I watched The Lavender Hill Mob for the first time in almost 20 years. I thought it still held up. Before I watched it, there were only a few things that truly stuck with me. I remembered Alec Guiness's delightful performance, in general. I remembered, for some reason, the framing device, where an apparently prosperous Guinness narrates the tale, only the be arrested at the end. (Sorry, I don't give spoiler alerts for films over 50 years old. Besides, if you know Ealing Studio comedies, like Kind Hearts And Coronets or The Ladykillers, you know crime does not pay.)
But what I remembered best was Alec Guinness and Stanley Holloway running down the spiral staircase of the Eiffel Tower. I can see why I remembered. It's actually pretty spectacular (and funny), even if it is a process shot.
Answering A Question With A Question
I was gonna post on the coverage of the budget, which is the lead story in the majors. While they report the numbers, they rarely give the context which allows you to understand the numbers.
But I started getting drowsy, so instead let me note a letter to The NYT Magazine. They did a piece on philosopher Daniel Dennett (who, by the way, is not only an interesting thinker, but a fun guy). Dennett, like most philosophers out there today (but not most people), doesn't believe there's any magical component to life--that we are a collection of atoms or cells that, added up, constitute life.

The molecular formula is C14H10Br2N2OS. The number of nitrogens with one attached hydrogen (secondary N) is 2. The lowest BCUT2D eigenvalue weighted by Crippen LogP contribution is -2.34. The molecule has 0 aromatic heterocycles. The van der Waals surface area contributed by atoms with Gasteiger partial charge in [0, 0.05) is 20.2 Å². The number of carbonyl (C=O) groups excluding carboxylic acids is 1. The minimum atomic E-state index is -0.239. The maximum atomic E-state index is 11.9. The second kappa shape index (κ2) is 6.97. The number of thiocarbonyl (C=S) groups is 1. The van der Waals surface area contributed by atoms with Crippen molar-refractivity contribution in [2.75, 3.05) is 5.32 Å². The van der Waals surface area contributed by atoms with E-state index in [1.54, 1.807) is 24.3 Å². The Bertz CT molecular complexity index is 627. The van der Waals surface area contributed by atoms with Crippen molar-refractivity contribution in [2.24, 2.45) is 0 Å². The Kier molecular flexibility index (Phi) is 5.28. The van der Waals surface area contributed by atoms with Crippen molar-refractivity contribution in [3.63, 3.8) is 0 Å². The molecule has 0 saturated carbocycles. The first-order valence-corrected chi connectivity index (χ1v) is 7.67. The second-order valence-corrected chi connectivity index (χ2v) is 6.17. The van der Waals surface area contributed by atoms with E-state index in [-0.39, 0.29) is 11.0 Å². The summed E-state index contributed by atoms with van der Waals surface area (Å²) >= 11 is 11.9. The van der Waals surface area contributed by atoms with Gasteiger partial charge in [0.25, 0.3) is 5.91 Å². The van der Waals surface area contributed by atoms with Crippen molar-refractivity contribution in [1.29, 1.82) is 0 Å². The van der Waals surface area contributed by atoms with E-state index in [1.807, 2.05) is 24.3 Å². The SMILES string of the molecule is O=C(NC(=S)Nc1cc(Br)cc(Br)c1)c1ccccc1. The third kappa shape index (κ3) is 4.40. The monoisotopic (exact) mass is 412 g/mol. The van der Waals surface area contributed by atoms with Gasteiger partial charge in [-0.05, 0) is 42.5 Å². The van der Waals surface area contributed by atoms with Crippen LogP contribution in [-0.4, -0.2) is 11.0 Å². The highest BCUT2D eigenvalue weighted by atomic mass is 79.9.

The Times got your classical thinks-it's-clever response in a letter. The writer asks: "Can [Dennett] really explain the beauty of Bach's music as merely the right combination of sound waves tickling his eardrums?" I can only reply that there may be different levels at which the question can be approached, but if you think it can be explained in any way that doesn't ultimately break down into a combination of sound waves tickling the eardrums, I'd like to hear about it.
There was also a silly letter about abortion, but one controversy at a time is enough.
Tuesday, February 07, 2006
Well, Jimmy Carter may be the most petty man in America, but at least he isn't the sleaziest.
LAGuy notes that Cryin' George Voinovich found out Bolton has something with which George is unfamiliar: a brain, in addition to principles.
But apparently LAGuy didn't finish the article, if the thinks George has stars in his eyes. Apparently there simply wasn't any space on the New York Times front page, so George is holding his fire: 'While he told reporters Bolton still needed "to be watched," Voinovich added, "at this stage of the game I am pleased with the progress that is being made here and the team that he has gathered together here."'
hMM. Glad you're pleased, George. That's what it's about, and your grandchildren, of course. (Guess he's going to have to go talk to some Democrats, since somehow he thought they had presented credible information against Bolton in the first place. Maybe George's problem is he simply listens to whoever spoke last.)